Growing up in a coal-mining family in the mountains of Virginia, only the second in my family to go to college, I never forgot my grandfather’s hope for me: "Boy, I’m proud to see you reading. I hope you go to college so you can learn about places, people, and ideas that I never got a chance to learn about.” He wouldn’t have known it, but he was echoing what John Adams had written 200 years earlier: "I must study Politicks and War that my sons may have liberty to study Mathematicks and Philosophy. My sons ought to study Mathematicks and Philosophy … to give their Children a right to study Painting, Poetry, Musick, Architecture, Statuary, Tapestry and Porcelaine.” The value of humanistic study, which he expresses as a right, has since been lost to many Americans. While he understood the practical value of education to benefit the country politically, civically, and economically, he also understood that education should produce citizens who had studied art, literature, philosophy, and languages. Why?First, a nation that sees education only through the lens of practical concerns will blindly eliminate skills essential to a healthy republic. Defining the purpose of education to produce technical abilities to benefit the economy sacrifices the critical, creative, and imaginative abilities that citizens need to strengthen our democracy. When Governor Bevin says tax payers shouldn’t fund students to study French Literature, he seeks to deny working class students the very liberal arts education he received, the kind that sharpens the faculties of thought and imagination necessary for civic-minded individuals who care about the world around them, who will become engaged thoughtful leaders in their communities, who will seek out social justice, who will flourish as individuals, and will strive to ensure a flourishing world. Without citizens who encounter one another with empathy, respect, and concern, democracy cannot survive.
This is not a liberal or conservative issue. William Bennett, staunch conservative, appalled that we live in a time when the value of the humanities is being debated, argues that "they give us the proper perspective for developing standards of critical judgment and the perspective on ourselves which allows us to approach the basic questions, the questions that Kant asks: What can I know? What should I do? What can I hope?” And Winston Churchill insisted that "The first duty of the university is to teach wisdom, not a trade; character, not technicalities. We want a lot of engineers in the modern world, but we do not want a world of engineers.” Humanities majors will understand the context of Churchill’s fears about the reduction of education to technical knowledge, even if our Governor does not.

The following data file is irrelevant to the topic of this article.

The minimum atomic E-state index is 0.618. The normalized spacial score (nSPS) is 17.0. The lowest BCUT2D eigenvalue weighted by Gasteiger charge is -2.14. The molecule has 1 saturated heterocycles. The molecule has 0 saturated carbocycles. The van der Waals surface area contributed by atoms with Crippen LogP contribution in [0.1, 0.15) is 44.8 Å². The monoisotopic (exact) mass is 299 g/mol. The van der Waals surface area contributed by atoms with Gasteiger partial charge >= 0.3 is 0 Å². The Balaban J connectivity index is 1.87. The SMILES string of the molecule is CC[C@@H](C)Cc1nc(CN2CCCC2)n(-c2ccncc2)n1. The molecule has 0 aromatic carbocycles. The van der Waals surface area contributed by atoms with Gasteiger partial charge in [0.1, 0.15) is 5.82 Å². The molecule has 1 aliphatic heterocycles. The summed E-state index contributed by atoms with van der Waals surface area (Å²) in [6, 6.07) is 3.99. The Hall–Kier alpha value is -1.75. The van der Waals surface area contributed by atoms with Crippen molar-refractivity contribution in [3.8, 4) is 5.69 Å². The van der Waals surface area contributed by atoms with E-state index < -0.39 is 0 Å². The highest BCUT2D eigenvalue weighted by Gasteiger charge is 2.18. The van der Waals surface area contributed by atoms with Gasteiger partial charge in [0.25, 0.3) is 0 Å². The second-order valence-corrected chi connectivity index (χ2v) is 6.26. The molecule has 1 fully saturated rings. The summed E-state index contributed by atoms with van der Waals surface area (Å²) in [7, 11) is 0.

Second, the link between humanities education and economic prosperity is well established. Arts and humanities majors do better on the GMAT than their Business major counterparts; majors in Classics and Philosophy recently ranked highest on the LSAT, with Art History, Philosophy, Music, History, Foreign Languages, and Literature not far behind. They are sought out by employers to become Sales Account Managers, Web Developers, Marketing Directors, and Financial Services specialists. In this new economy where graduates will have not one but several careers, my wife’s BA in English has translated into PR jobs in health and public radio, and she is now in HR and Recruiting at a local hospital. A friend who received a BFA in poetry is a director at a major advertising firm making well over $200,000. Many CEOs have degrees in arts and humanities. And, of course, a former East Asian Studies major is now the governor of the state of Kentucky. Only someone who completely misunderstands the value of such study would ask what majoring in East Asian studies has to do with being a state governor.
Multiple studies reveal that humanities students are better at multitasking; they are better able to tolerate differences and find solutions to conflict; they are innovative critical thinkers; they possess refined communication skills, ethical judgment, intercultural skills, and the capacity for new learning. The CEO of TIAA-CREF makes the case clear: "Business leaders today are looking for a diversity of skills, and not just technical knowledge…. The skills that come out of the humanities, the softer relationship skills–listening, empathy, an appreciation for context–are incredibly important. Only a sliver of [the most valuable individuals in my organization] ever went to business school.” Humanities students are, moreover, happier with their lives post graduation, more engaged with their jobs and, thus, more productive contributors to the economic health of their communities.
I want for my students at Murray State what I and their Governor received in the study of arts and humanities: a chance to flourish as individuals, to become life-long learners, to contribute to the economic well being of their communities, and to become engaged citizens working to preserve our democracy without which any economic prosperity is meaningless.
|Sen. Mitch McConnell
|Sen. Rand Paul
|Rep. James Comer
|Rep. Brett Guthrie
|Rep. John Yarmuth
|Rep. Thomas Massie
|Rep. Harold "Hal" Rogers
|Rep. Garland "Andy" Barr